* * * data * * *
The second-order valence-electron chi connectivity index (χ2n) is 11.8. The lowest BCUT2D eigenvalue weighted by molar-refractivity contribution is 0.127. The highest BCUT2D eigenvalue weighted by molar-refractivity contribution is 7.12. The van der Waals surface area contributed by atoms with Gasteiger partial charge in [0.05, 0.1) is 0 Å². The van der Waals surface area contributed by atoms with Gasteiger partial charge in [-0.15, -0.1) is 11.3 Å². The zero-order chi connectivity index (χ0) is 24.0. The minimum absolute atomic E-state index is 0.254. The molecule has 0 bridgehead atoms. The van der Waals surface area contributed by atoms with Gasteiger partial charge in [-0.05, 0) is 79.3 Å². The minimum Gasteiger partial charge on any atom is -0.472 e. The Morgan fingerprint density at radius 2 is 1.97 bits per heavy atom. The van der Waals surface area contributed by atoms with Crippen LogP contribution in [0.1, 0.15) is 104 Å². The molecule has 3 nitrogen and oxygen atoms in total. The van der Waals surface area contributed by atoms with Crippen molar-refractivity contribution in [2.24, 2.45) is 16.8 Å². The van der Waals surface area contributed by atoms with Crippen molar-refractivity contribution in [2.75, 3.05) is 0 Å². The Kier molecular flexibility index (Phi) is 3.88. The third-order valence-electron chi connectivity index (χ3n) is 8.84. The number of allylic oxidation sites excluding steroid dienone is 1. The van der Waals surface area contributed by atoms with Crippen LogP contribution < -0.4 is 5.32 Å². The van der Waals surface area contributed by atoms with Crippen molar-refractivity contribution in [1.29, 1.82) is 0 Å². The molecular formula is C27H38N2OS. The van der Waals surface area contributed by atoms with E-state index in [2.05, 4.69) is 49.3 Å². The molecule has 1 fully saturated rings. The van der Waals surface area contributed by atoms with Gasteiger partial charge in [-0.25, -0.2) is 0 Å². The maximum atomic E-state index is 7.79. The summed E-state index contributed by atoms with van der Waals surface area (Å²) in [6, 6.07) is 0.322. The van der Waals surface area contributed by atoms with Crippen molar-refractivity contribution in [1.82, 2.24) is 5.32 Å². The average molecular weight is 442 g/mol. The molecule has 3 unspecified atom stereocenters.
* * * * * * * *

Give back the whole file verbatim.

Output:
The second-order valence-electron chi connectivity index (χ2n) is 11.8. The lowest BCUT2D eigenvalue weighted by molar-refractivity contribution is 0.127. The highest BCUT2D eigenvalue weighted by molar-refractivity contribution is 7.12. The van der Waals surface area contributed by atoms with Gasteiger partial charge in [0.05, 0.1) is 0 Å². The van der Waals surface area contributed by atoms with Gasteiger partial charge in [-0.15, -0.1) is 11.3 Å². The zero-order chi connectivity index (χ0) is 24.0. The minimum absolute atomic E-state index is 0.254. The molecule has 0 bridgehead atoms. The van der Waals surface area contributed by atoms with Gasteiger partial charge in [-0.05, 0) is 79.3 Å². The minimum Gasteiger partial charge on any atom is -0.472 e. The Morgan fingerprint density at radius 2 is 1.97 bits per heavy atom. The van der Waals surface area contributed by atoms with Crippen LogP contribution in [0.1, 0.15) is 104 Å². The molecule has 3 nitrogen and oxygen atoms in total. The van der Waals surface area contributed by atoms with Crippen molar-refractivity contribution in [2.24, 2.45) is 16.8 Å². The van der Waals surface area contributed by atoms with Crippen molar-refractivity contribution in [2.75, 3.05) is 0 Å². The Kier molecular flexibility index (Phi) is 3.88. The third-order valence-electron chi connectivity index (χ3n) is 8.84. The number of allylic oxidation sites excluding steroid dienone is 1. The van der Waals surface area contributed by atoms with Crippen LogP contribution < -0.4 is 5.32 Å². The van der Waals surface area contributed by atoms with Crippen molar-refractivity contribution in [1.29, 1.82) is 0 Å². The molecular formula is C27H38N2OS. The van der Waals surface area contributed by atoms with E-state index in [2.05, 4.69) is 49.3 Å². The molecule has 1 fully saturated rings. The van der Waals surface area contributed by atoms with Gasteiger partial charge in [-0.25, -0.2) is 0 Å². The maximum atomic E-state index is 7.79. The summed E-state index contributed by atoms with van der Waals surface area (Å²) in [6, 6.07) is 0.322. The van der Waals surface area contributed by atoms with Crippen molar-refractivity contribution in [1.82, 2.24) is 5.32 Å². The average molecular weight is 442 g/mol. The molecule has 3 unspecified atom stereocenters.